Proud of my Irish roots


shamrock angel

Amidst the celebration of St Patrick’s Day, I’ve been reflecting how big a deal this was when I was a child, thanks in part to the religious divide. We would wear green ribbons to school (like the modern charity-fundraisers), little shamrock buttons, and have St Patrick’s Day concerts with all the old Irish songs.

On a  21st century note, I’ve been considering my Irish roots and how accurate I believe my DNA results are for ethnicity.

DNA comparison

As you can see, each of the companies I’ve tested with have come up with different levels of ethnicity. At #Congress_2018 it was mentioned that Ancestry’s ethnicity estimates are based (at least in part) on the trees in their database. Surely this is a good reason to get your trees uploaded to increase accuracy?

Living DNA region stats

Living DNA by region.

None of the companies provide results closely consistent with my own paper trail which is 44% Irish, 31% Scottish, 19% English/Welsh and 6% German.

I’m confident of most of these lines, with the exception of my annoying James Sherry aka James McSharry whose place of origin in Ireland continues to elude me.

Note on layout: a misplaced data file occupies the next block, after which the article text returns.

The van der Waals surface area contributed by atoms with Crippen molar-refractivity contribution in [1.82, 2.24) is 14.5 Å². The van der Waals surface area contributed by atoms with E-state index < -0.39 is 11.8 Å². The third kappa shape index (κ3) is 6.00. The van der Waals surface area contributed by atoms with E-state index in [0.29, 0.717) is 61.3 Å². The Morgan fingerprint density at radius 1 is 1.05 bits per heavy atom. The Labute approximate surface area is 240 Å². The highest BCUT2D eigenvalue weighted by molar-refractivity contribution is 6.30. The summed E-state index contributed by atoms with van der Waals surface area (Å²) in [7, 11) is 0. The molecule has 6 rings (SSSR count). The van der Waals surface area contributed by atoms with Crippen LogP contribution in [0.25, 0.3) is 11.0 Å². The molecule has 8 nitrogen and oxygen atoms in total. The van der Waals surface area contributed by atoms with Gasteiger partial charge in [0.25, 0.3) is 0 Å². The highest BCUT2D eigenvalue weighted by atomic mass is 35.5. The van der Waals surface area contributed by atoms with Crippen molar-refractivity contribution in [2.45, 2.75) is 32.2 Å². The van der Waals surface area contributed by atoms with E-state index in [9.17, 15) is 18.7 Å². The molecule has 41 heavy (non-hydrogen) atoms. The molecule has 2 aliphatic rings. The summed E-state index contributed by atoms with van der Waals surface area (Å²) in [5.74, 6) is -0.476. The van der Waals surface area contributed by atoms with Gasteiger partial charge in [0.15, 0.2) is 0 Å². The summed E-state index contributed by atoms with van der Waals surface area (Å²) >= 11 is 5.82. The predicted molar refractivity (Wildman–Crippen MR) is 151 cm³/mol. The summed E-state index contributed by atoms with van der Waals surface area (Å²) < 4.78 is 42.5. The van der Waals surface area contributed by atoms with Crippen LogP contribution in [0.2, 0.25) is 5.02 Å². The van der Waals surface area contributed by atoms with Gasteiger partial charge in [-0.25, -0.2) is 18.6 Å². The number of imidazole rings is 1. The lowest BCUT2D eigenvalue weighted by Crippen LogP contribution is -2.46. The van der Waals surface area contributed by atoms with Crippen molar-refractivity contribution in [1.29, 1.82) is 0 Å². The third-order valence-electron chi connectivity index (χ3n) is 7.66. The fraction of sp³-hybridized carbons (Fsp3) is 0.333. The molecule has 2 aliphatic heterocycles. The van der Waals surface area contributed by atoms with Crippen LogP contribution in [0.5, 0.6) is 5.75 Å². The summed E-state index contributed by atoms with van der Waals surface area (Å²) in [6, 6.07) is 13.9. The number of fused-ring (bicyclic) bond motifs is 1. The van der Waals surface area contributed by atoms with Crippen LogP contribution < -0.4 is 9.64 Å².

My other Irish family names are:

Gavin:                   Ballymore Eustace, Kildare

Murphy:               David’s Town/Dunlavin, Wicklow

O’Brien:               Broadford, Clare

Reddan:               Broadford, Clare

Furlong:               Tullamore and ?, Offaly

Sta(u)nton:         Tullamore and ?, Offaly

Callaghan:           Courtown, Wexford

How Irish are you?

Do your ethnicity projections match your paper trail?

Have you still got Irish brick walls in your research?

4 thoughts on “Proud of my Irish roots

  1. Up until last year I was proud of my Irish ancestry with my father’s grandparents emigrating from Fermanagh. Now with my new DNA discovery I find I have no Irish at all, at least not in the family tree. What a sad day for the Irish (in me)!

    Like

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